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Winter solstice, circadian rhythms, and … coffee

What are circadian rhythms.

In the previous article, speaking of cortisol ‘stress hormone’, we mentioned the fact that our body secretes, based on the circadian sleep-wake: taking advantage of the approaching of the winter solstice, the longest night of the year, we try to understand what are the circadian rhythms and when are influenced by external incitements such as alternating light / dark and our daily habits.

The term ‘circadian’ comes from the Latin ‘circa diem, and defines a cycle of 24 hours during which certain physiological processes are regularly repeated: in addition to the secretion of cortisol and phases of sleep-wake cycle, in the circadian rhythms also fall in the pressure blood and body temperature, governed by hormones whose dosage we go to test with our Hormonal Profile.

Basically, circadian rhythms are endogenous and are regulated by a kind of internal biological clock, but it is always synchronized with the cycle of the day thanks to exogenous incitement, both natural or social (called zeitgebers, which in German means literally ‘time donors’): the most important zeitgeber is the sunlight, to which we can add the environmental temperature or the meal time.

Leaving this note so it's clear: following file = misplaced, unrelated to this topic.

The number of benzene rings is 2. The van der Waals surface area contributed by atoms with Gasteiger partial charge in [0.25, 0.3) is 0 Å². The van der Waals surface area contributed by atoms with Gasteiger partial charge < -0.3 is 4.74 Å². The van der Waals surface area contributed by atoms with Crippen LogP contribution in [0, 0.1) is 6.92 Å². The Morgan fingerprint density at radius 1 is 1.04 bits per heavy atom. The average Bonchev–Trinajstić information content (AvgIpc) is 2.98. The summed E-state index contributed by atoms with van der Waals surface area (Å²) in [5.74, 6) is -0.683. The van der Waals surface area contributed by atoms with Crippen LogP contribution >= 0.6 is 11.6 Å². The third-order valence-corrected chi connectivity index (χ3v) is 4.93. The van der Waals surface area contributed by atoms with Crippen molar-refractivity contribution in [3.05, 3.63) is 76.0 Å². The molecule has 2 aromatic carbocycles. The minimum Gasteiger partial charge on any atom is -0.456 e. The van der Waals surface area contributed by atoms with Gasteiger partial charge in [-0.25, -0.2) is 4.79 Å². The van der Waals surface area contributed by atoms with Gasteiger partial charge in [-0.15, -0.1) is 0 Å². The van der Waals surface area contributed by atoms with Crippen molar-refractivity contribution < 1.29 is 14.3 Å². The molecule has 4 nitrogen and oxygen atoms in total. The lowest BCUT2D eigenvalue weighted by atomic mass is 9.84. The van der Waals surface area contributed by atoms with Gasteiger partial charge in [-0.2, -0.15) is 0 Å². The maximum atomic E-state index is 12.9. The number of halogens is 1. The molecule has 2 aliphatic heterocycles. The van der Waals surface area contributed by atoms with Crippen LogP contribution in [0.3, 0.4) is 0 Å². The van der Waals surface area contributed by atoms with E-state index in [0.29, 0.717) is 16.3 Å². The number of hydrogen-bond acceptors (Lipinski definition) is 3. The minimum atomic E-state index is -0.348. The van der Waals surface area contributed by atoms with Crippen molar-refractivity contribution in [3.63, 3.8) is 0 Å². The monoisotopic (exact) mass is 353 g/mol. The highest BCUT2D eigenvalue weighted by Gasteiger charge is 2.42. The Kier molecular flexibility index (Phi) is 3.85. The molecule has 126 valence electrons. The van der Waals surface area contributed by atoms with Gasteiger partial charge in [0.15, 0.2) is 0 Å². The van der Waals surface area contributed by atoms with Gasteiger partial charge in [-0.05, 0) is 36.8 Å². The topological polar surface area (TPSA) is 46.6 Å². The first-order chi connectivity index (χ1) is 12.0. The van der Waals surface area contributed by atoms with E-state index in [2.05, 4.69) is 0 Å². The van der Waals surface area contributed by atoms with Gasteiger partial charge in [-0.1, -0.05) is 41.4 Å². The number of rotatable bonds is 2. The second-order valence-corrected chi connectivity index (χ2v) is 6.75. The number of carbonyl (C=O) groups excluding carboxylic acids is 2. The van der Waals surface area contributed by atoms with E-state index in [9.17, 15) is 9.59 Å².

Can I offer you a coffee? That depends … on cortisol!

Have you ever had the feeling that the coffee does not take any effect?

Most likely not only depends on the pertinacity indulge in wild nights, but on the overlap in the circadian rhythm of cortisol and endogenous factors, i.e. our biological clock, and exogenous incitements, that is a cup of coffee, in this case a good example of zeitgeber.

The body secretes cortisol according to a daily graph that provides maximum and minimum peaks: without considering particular situations of stress or sessions of intense physical activity, in the early hours of the morning we have the maximum production, which is reduced from 9.30 to 11.30, increases again from 12.00 to 13.00, and suffered another reduction from 13.30 to 17.00.

The last peak is recorded from 17.30 to 18.30, finally the level decreases at night to restart the cycle the next morning.

We apologize for the statement far from scientific, but if we define cortisol a kind of ‘endogenous caffeine’, it is clear that the moments of the day in which the body would most need of a cup of coffee are between 9.30 and 11.30 am and mid-afternoon.

That said, no one can ever take away the pleasure of a cup of coffee in the early morning, just do not complain if we sometimes do not seem to take effect!

A partial consolation, we keep in mind that the fault is not necessarily to be attributed to the low degree of compatibility between the evening spent and work commitments the next day.

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